* One of my most favorito snacks evuh is cucumbers in salted lemon juice.  It's an Asian thang.  But seriously delish.

* I have a weird food allergy in which I'm allergic to cucumbers.  Hold the phone there, good buddy.  What about the weird lemon juice thing?  Well, I'm not rightly sure.  But, to the best of my I-have-no-idea-what-I'm-talking-about knowledge, the lemon juice must kill the allergens.  Because I can eat the lemony ones for days, but feed me just a plain ole' cucumber, and my mouth and ear canals will itch for a week.

* I also am allergic to raw carrots, anything that ends in "-melon," and bananas.  And lest you think I'm crazy, I saw it discussed on Oprah by one of her very attractive guest doctors.  So it must be legit. 

* I have a tee-shirt fetish.  I will sign up for events if it means I get a tee-shirt.  In fact, tee-shirt disbursement is a high ranking criteria on my decision making list. 

* The whole time the husband was gone on his trip this weekend, I drove his ginormous Conan truck.  Because I didn't want to have to put gas in the van.  It makes sense. Even if I can't see over the steering wheel.

* I always have to sleep farthest from the door.  In my own room, hotel rooms, guest bedrooms....always farthest away.  Because if by some chance we are robbed by an axe murderer...I don't want to be the first to go.  So thoughtful I am.

* I returned a book to the library yesterday that had been missing since July.  July!  We are no longer on the bibliotheca blacklist.  The taste of freedom is indeed sweet, unlike the glare of the librarian as she reprimanded me in front of the offspring for being so irresponsible.  She also did not happily accept my excuse of it having been lost under my couch.  Since July.  Ok. You're right, that's gross.

* After several more attempts and a YouTube tutorial, I still am unable to make fire.  I will now be reneging my application video for Survivor.  It's okay though.  I was already considering pulling it due to the fact that I was having insane nightmares about millions of people watching me walk around in nothing but bathing suit bottoms and a cardigan sweater for 3 months. 

Now.  Your turn.
Tell me something random that I don't know about you.
And if your mind has gone numb due my inconsequential ramblings, here's a jumpstarter for you:

If you were forced to transform into a toy for the rest of your life, which toy would you be?  Why?

Here....I'll go first. 

I'd be the Barbie Primp and Polish Styling Head.

Not only does she have an amazing tan, but I love how Audrey Hepburnish she looks with her hands like that.  Very Breakfast at Tiffany's. And who doesn't want to be like Holly Golightly (minus the whole long cigarette stick thing)? 


And not to mention I'd then have folks making me over all the time.  Which is just fun.  And I live with boys.  So my makeover time has been seriously deteriorated.

And when they do make me over, I just look like this.  Remember?

Good times.


When Things Get Bad, Superman Gets Bound and Gagged

So the husband has been gone.  To a sales meeting for his company.  He travels a lot, and though I don't like it, I have gotten used to the splotchiness of his attendance here at home.  I can handle every kind of meeting EXCEPT sales meetings.  They grate on my ever-lovin' nerves.  Every year at this time, my knuckles turn white and every nerve that I have is clawed out of my spine.  Can't explain what it is about them that makes me get all Mr. Hydey, but let's just say it ain't pretty.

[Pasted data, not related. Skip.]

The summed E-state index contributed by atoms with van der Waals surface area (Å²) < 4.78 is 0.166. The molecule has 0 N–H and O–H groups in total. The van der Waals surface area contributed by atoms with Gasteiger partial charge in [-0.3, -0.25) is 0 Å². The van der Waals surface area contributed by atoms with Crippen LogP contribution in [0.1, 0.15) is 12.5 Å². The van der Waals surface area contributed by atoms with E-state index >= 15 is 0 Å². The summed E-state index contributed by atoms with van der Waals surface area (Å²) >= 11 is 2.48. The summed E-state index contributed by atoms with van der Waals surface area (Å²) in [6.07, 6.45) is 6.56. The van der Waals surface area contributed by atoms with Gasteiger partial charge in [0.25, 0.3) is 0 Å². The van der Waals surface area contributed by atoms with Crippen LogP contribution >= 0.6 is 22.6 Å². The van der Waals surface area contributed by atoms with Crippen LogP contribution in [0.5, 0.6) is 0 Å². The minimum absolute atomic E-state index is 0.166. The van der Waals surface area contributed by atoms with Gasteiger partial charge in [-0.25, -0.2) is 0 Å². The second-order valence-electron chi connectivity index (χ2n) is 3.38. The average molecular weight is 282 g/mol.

Not to mention that when he is away, I have to take over fire making duties for the fireplace.  And since Arkansas decided to get all cozy with Antarctica this week, not having a fire wasn't really an option.  One teensy problem.  I don't make fire.  When the Good Lord was doling out the spiritual gifts, He didn't bless me with fire making.  Not.tat.tall.

Add a go-round with a stomach virus that was hell-bent on stealing the one strand of joy that I had left intact, and I was an ever-loving mess.

So I went to bed.

Because it's what I do.  I draw great comfort from my flannel sheets and my remote as it flips between vH1 specials and Food Network cake decorating challenges.  It's therapy.  Therapy that wears cozy socks.

The children are usually patient during my days of psychosis that drive me to my hermitage.  They often times pile up in bed with me and talk so loud that I can't hear my shows and it is all I can do to not boot them out of my room head first snuggle up.  But when that gets old, they head out for their own entertainment.

Like rendering Superman helpless.

Poor guy.  Arkansas must be low on kryptonite. 

Later I walked into the kitchen to find something to feed the offspring, because I heard somewhere that even if you are snuggling flannel sheets, you still are required to provide some kind of nourishment for your children other than Slim Jims and Fun Size Snickers. 

And I walked into this.

Styrofoam sculptures. Shudder.

I'm quite certain that there is nothing harder to clean up than styrofoam bubble balls.  Because I think I swept up the same pile of the dangity little things 349 times. 

While we're discussing things that are bugging the fandango out of me, let's discuss this pretty little gem.

Can you see that?

That horribly terrible thing growing on my knee? 

It came from me thinking that I was 13.  And that I could still skate like a tween.  Yep.  I said SKATE. 

News Flash:  I can't skate like I am 13.  And I have the big ole purple people eater on my leg to prove it.

But I'm sure I looked all kinds of graceful when I fell. 

I'm just sure of it.


You Have Got To Be Kidding.... (Stories of What Is NOT Happening Around These Here Parts)